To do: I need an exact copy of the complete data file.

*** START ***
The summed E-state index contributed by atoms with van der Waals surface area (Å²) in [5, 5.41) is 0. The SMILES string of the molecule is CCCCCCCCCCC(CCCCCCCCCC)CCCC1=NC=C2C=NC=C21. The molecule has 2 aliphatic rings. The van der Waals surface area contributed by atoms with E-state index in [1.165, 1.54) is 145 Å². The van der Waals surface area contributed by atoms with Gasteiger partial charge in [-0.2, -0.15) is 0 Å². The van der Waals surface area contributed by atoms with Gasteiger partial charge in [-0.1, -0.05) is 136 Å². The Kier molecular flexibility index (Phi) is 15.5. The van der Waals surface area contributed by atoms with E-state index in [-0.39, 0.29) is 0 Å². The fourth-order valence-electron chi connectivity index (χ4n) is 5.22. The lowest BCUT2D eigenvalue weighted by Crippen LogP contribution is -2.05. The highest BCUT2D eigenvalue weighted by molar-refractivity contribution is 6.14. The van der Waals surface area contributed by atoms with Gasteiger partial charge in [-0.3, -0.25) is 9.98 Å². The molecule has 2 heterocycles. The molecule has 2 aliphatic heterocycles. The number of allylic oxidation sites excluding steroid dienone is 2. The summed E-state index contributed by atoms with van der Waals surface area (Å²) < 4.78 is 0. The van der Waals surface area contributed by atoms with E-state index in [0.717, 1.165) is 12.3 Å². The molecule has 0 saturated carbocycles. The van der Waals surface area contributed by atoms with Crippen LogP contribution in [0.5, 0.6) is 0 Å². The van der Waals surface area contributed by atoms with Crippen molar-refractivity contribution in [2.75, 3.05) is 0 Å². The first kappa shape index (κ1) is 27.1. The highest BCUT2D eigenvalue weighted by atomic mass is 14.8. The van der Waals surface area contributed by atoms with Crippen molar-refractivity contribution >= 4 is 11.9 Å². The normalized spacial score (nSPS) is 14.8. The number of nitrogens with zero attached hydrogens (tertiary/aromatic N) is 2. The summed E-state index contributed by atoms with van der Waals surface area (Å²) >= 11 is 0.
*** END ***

The summed E-state index contributed by atoms with van der Waals surface area (Å²) in [5, 5.41) is 0. The SMILES string of the molecule is CCCCCCCCCCC(CCCCCCCCCC)CCCC1=NC=C2C=NC=C21. The molecule has 2 aliphatic rings. The van der Waals surface area contributed by atoms with E-state index in [1.165, 1.54) is 145 Å². The van der Waals surface area contributed by atoms with Gasteiger partial charge in [-0.2, -0.15) is 0 Å². The van der Waals surface area contributed by atoms with Gasteiger partial charge in [-0.1, -0.05) is 136 Å². The Kier molecular flexibility index (Phi) is 15.5. The van der Waals surface area contributed by atoms with E-state index in [-0.39, 0.29) is 0 Å². The fourth-order valence-electron chi connectivity index (χ4n) is 5.22. The lowest BCUT2D eigenvalue weighted by Crippen LogP contribution is -2.05. The highest BCUT2D eigenvalue weighted by molar-refractivity contribution is 6.14. The van der Waals surface area contributed by atoms with Gasteiger partial charge in [-0.3, -0.25) is 9.98 Å². The molecule has 2 heterocycles. The molecule has 2 aliphatic heterocycles. The number of allylic oxidation sites excluding steroid dienone is 2. The summed E-state index contributed by atoms with van der Waals surface area (Å²) < 4.78 is 0. The van der Waals surface area contributed by atoms with E-state index in [0.717, 1.165) is 12.3 Å². The molecule has 0 saturated carbocycles. The van der Waals surface area contributed by atoms with Crippen LogP contribution in [0.5, 0.6) is 0 Å². The van der Waals surface area contributed by atoms with Crippen molar-refractivity contribution in [2.75, 3.05) is 0 Å². The first kappa shape index (κ1) is 27.1. The highest BCUT2D eigenvalue weighted by atomic mass is 14.8. The van der Waals surface area contributed by atoms with Crippen molar-refractivity contribution >= 4 is 11.9 Å². The normalized spacial score (nSPS) is 14.8. The number of nitrogens with zero attached hydrogens (tertiary/aromatic N) is 2. The summed E-state index contributed by atoms with van der Waals surface area (Å²) >= 11 is 0.